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Discussion Starter · #1 ·
I have been meaning to make one of these for sometime, but my memory was jolted by some talk on this forum about the subject.

After looking around they all seemed to be designed around the old mains voltage to 6v door bell transformers and a carbon rod.
So I purchased the following:

Transformer 2 x 115v to 2 x 6v 12VA
Carbon Graphite Rod
Fused IEC mains inlet with neon switch
Push to make switches x 2
Self adhesive feet 22 x 10 mm
Sleeved gromits 6.3 mm
Assorted heat shrink
Project Box, ABS, Black, 150 x 100 x 55 mm
Hookup wire
Crocodile Clip

I connected the transformer to have the 2 x 115v in series to give 230v and took the outputs so I could use either just 6v or 12v (works out at 7v and 14v with the mains here). One gromit is for the wire leading to the carbon rod (wire is just wrapped around the rod then soldered), the other is for the wire attaching the crocodile clip and the third is just to hold the rod when not in use.

It works by interrupting the 6v line with a crocodile clip making contact to the metal on the dial (the other claw contacting the dial is protected with heat shrink so it won't mark the painted side) and the carbon rod. This rod which I shaped in to a V with a notch cut out contacts the dial dial foot which will be held in a pin vice. Completing the circuit between the new dial foot and dial causing arching and quick instant heat melting the solder without giving time for the heat to damage the painted dial.

I wired mine with two buttons, so pushing one gives 6v and pushing the other gives 12v, I decided on this instead of just 6v as a belt and braces option as I often work on pocket watches with thick dial feet and dials.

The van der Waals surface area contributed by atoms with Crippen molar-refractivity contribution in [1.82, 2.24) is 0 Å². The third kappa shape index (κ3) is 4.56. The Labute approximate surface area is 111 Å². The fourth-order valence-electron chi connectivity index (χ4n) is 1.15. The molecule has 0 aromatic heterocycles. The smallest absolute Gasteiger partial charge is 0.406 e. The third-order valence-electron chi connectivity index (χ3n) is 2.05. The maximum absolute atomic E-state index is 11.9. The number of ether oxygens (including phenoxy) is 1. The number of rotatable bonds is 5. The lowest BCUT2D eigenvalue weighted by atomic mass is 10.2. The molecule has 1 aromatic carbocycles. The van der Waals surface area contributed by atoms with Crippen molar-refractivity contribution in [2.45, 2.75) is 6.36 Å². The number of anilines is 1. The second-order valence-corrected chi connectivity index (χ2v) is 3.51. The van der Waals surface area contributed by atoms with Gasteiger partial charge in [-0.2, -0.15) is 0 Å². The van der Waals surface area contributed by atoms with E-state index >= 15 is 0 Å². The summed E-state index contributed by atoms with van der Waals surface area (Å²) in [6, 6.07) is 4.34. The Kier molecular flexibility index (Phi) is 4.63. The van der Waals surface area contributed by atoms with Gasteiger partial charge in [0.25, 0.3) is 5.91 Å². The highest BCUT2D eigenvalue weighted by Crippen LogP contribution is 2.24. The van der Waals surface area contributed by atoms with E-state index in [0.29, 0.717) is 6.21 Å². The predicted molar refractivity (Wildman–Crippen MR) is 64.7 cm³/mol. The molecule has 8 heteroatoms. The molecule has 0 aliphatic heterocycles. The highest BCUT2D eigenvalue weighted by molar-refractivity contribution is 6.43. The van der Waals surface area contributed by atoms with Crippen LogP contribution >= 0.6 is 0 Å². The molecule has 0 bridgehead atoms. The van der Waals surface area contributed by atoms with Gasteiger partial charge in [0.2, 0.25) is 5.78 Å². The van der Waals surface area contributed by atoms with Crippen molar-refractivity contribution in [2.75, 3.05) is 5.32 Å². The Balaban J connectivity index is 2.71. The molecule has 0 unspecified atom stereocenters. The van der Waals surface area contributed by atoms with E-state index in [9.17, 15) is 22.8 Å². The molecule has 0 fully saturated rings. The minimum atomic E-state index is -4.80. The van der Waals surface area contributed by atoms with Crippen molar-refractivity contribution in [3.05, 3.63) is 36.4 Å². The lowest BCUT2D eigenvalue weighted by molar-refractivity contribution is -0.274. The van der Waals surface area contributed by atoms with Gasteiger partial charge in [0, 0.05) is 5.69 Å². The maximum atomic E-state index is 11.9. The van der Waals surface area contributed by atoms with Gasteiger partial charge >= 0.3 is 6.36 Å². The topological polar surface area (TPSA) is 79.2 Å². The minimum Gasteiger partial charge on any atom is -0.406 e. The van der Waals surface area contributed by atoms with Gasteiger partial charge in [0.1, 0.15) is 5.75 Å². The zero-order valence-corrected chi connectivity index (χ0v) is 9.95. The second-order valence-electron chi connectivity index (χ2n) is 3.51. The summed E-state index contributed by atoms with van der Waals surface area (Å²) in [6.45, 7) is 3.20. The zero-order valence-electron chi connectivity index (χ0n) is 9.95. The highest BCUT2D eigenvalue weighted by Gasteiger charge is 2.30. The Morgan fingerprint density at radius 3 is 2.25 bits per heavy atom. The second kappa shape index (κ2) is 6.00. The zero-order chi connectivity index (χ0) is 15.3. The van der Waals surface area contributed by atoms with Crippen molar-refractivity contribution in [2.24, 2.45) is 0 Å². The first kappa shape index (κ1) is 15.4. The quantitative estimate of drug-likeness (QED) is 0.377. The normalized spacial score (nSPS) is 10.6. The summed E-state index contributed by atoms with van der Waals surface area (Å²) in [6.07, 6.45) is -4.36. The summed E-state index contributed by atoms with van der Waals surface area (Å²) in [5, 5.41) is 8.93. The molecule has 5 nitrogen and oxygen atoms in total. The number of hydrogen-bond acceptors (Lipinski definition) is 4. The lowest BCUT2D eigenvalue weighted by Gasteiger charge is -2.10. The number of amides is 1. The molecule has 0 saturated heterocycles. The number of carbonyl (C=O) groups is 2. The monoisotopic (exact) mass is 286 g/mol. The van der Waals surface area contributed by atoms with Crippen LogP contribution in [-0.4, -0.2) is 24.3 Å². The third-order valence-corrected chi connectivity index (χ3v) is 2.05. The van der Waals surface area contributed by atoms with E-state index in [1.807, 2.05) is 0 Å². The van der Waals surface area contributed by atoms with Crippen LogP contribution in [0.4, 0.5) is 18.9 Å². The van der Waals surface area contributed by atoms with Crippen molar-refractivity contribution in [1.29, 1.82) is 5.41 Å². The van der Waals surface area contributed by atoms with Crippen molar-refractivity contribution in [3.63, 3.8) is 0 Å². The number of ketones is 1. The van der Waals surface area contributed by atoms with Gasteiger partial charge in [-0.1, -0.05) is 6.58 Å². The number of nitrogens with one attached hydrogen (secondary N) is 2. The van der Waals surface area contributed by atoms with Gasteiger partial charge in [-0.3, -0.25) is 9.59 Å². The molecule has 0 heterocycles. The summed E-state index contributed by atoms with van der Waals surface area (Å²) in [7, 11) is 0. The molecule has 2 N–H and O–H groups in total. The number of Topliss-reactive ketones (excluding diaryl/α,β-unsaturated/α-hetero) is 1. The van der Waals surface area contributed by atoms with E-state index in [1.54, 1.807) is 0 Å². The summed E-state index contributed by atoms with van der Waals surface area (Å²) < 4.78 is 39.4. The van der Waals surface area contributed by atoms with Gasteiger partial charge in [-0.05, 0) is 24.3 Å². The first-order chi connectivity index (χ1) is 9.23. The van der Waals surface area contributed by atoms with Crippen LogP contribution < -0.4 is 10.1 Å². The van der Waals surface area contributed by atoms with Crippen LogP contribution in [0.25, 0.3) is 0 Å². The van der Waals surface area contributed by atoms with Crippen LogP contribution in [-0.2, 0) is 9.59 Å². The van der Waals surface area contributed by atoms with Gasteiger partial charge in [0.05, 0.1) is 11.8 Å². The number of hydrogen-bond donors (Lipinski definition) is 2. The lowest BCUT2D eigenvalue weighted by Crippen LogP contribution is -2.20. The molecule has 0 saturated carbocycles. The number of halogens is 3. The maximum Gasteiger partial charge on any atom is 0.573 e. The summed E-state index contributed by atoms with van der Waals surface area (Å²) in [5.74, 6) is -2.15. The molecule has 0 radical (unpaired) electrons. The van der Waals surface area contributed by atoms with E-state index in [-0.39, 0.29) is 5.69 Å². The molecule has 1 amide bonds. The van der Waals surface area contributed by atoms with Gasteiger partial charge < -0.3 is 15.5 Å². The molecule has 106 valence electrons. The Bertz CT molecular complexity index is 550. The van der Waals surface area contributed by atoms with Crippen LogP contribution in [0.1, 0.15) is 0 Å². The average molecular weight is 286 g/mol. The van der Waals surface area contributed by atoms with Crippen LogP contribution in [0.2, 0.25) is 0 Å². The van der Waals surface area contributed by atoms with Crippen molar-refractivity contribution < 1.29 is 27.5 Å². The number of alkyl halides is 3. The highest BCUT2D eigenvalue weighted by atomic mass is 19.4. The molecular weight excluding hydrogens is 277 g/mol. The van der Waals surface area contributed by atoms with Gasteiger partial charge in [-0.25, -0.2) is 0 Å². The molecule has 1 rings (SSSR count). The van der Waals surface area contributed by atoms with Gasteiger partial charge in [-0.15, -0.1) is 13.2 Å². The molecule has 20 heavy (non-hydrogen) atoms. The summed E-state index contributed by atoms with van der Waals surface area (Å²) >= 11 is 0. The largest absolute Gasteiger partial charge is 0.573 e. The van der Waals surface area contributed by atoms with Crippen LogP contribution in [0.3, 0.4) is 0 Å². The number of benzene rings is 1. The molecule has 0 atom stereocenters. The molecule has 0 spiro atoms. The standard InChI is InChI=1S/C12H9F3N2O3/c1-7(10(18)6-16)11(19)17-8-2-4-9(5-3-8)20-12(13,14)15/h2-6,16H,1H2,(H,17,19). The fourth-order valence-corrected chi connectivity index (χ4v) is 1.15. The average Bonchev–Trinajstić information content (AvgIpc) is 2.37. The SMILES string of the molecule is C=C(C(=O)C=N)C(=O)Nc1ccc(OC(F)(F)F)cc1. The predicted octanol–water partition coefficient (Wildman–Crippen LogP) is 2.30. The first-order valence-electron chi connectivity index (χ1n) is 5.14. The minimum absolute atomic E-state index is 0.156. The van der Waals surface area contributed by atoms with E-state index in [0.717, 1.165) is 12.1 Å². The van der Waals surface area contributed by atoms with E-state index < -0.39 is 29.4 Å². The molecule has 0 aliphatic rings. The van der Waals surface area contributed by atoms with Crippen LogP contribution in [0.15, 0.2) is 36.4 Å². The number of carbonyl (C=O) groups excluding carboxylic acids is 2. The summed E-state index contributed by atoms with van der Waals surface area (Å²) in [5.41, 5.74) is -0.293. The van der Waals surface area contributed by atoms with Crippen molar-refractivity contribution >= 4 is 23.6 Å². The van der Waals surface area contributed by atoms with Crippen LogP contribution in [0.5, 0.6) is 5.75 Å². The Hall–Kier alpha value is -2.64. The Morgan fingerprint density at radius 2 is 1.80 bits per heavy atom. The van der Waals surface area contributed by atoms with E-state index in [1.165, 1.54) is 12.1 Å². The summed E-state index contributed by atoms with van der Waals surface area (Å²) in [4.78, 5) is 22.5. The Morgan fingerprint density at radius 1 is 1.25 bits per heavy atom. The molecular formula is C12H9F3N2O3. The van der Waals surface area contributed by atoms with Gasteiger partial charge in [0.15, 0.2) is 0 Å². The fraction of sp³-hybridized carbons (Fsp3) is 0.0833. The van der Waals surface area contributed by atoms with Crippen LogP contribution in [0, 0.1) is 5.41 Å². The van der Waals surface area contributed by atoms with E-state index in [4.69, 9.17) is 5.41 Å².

I hold the dial in a movement holder to keep it still while placing the pin vice and rod against each other with a tiny bit of solder and flux around the edge. Then push the button, it sparks a little and quickly melts the solder, providing all surfaces are clean and oxidation free.







 

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video of this in action would be nice.
 

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Discussion Starter · #3 ·
video of this in action would be nice.
Sorry not got a video camera, have a Rado on my bench with both feet snapped off so will photograph that being done, will be a few weeks till it gets done though.
 

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Well done, the whole thing looks very professional and put together with care.

I would have thought that you would need a nice filtered DC current to get the results, along the lines of a welder, but on a smaller scale of course.

Looking forward to photo's of the results.
 

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Discussion Starter · #5 ·
Well done, the whole thing looks very professional and put together with care.

I would have thought that you would need a nice filtered DC current to get the results, along the lines of a welder, but on a smaller scale of course.

Looking forward to photo's of the results.